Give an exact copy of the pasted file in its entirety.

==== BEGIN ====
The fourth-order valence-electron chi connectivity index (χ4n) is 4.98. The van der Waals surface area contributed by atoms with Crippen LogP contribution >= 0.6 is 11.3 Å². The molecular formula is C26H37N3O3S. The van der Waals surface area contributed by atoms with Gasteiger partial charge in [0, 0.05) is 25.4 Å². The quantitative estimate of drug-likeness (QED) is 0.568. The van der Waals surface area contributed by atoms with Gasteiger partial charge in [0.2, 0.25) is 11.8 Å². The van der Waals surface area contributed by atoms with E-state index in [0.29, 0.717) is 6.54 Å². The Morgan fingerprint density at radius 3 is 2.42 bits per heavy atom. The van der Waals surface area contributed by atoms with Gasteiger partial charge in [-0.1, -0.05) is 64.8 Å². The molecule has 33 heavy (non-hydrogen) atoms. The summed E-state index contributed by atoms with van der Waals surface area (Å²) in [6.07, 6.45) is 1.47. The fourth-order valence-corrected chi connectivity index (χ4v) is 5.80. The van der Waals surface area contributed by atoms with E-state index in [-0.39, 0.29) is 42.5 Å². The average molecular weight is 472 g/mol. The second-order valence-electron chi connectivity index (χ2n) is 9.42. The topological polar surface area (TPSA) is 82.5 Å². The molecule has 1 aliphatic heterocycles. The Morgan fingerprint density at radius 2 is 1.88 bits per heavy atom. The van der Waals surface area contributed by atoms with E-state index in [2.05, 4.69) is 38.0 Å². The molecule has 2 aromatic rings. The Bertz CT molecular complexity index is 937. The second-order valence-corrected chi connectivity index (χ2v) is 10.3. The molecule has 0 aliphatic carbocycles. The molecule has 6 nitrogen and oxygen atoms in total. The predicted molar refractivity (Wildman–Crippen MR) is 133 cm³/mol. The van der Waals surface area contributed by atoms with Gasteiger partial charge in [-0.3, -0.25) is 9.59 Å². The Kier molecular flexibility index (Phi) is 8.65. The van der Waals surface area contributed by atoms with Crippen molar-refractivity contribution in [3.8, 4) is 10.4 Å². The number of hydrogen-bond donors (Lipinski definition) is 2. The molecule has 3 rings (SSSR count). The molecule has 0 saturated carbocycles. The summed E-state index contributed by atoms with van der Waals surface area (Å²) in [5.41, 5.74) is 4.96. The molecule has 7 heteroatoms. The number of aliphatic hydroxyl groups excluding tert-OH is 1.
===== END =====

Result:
The fourth-order valence-electron chi connectivity index (χ4n) is 4.98. The van der Waals surface area contributed by atoms with Crippen LogP contribution >= 0.6 is 11.3 Å². The molecular formula is C26H37N3O3S. The van der Waals surface area contributed by atoms with Gasteiger partial charge in [0, 0.05) is 25.4 Å². The quantitative estimate of drug-likeness (QED) is 0.568. The van der Waals surface area contributed by atoms with Gasteiger partial charge in [0.2, 0.25) is 11.8 Å². The van der Waals surface area contributed by atoms with E-state index in [0.29, 0.717) is 6.54 Å². The Morgan fingerprint density at radius 3 is 2.42 bits per heavy atom. The van der Waals surface area contributed by atoms with Gasteiger partial charge in [-0.1, -0.05) is 64.8 Å². The molecule has 33 heavy (non-hydrogen) atoms. The summed E-state index contributed by atoms with van der Waals surface area (Å²) in [6.07, 6.45) is 1.47. The fourth-order valence-corrected chi connectivity index (χ4v) is 5.80. The van der Waals surface area contributed by atoms with E-state index in [-0.39, 0.29) is 42.5 Å². The average molecular weight is 472 g/mol. The second-order valence-electron chi connectivity index (χ2n) is 9.42. The topological polar surface area (TPSA) is 82.5 Å². The molecule has 1 aliphatic heterocycles. The Morgan fingerprint density at radius 2 is 1.88 bits per heavy atom. The van der Waals surface area contributed by atoms with E-state index in [2.05, 4.69) is 38.0 Å². The molecule has 2 aromatic rings. The Bertz CT molecular complexity index is 937. The second-order valence-corrected chi connectivity index (χ2v) is 10.3. The molecule has 0 aliphatic carbocycles. The molecule has 6 nitrogen and oxygen atoms in total. The predicted molar refractivity (Wildman–Crippen MR) is 133 cm³/mol. The van der Waals surface area contributed by atoms with Gasteiger partial charge in [-0.3, -0.25) is 9.59 Å². The Kier molecular flexibility index (Phi) is 8.65. The van der Waals surface area contributed by atoms with Crippen molar-refractivity contribution in [3.8, 4) is 10.4 Å². The number of hydrogen-bond donors (Lipinski definition) is 2. The molecule has 3 rings (SSSR count). The molecule has 0 saturated carbocycles. The summed E-state index contributed by atoms with van der Waals surface area (Å²) in [5.41, 5.74) is 4.96. The molecule has 7 heteroatoms. The number of aliphatic hydroxyl groups excluding tert-OH is 1.